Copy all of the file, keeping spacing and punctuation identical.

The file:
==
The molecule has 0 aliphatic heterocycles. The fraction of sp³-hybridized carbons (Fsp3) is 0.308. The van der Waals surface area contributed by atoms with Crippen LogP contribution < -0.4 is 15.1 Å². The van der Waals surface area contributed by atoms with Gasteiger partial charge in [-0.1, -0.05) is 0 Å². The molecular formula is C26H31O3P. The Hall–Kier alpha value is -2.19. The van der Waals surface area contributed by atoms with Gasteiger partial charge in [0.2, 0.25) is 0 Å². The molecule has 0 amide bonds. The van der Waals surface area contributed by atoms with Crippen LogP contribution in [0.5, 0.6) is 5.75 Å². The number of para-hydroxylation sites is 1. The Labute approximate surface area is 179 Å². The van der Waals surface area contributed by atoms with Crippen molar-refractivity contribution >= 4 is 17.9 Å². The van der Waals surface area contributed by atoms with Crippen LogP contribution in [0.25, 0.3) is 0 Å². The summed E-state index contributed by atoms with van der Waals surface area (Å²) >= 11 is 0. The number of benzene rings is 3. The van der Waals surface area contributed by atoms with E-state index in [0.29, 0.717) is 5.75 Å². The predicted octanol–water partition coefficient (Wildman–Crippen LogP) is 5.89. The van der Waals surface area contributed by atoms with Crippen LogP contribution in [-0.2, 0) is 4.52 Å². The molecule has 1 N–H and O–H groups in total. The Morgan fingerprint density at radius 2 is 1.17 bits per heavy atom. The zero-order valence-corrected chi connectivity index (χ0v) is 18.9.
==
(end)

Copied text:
The molecule has 0 aliphatic heterocycles. The fraction of sp³-hybridized carbons (Fsp3) is 0.308. The van der Waals surface area contributed by atoms with Crippen LogP contribution < -0.4 is 15.1 Å². The van der Waals surface area contributed by atoms with Gasteiger partial charge in [-0.1, -0.05) is 0 Å². The molecular formula is C26H31O3P. The Hall–Kier alpha value is -2.19. The van der Waals surface area contributed by atoms with Gasteiger partial charge in [0.2, 0.25) is 0 Å². The molecule has 0 amide bonds. The van der Waals surface area contributed by atoms with Crippen LogP contribution in [0.5, 0.6) is 5.75 Å². The number of para-hydroxylation sites is 1. The Labute approximate surface area is 179 Å². The van der Waals surface area contributed by atoms with Crippen molar-refractivity contribution >= 4 is 17.9 Å². The van der Waals surface area contributed by atoms with Crippen LogP contribution in [0.25, 0.3) is 0 Å². The summed E-state index contributed by atoms with van der Waals surface area (Å²) >= 11 is 0. The number of benzene rings is 3. The van der Waals surface area contributed by atoms with E-state index in [0.29, 0.717) is 5.75 Å². The predicted octanol–water partition coefficient (Wildman–Crippen LogP) is 5.89. The van der Waals surface area contributed by atoms with Crippen LogP contribution in [-0.2, 0) is 4.52 Å². The molecule has 1 N–H and O–H groups in total. The Morgan fingerprint density at radius 2 is 1.17 bits per heavy atom. The zero-order valence-corrected chi connectivity index (χ0v) is 18.9.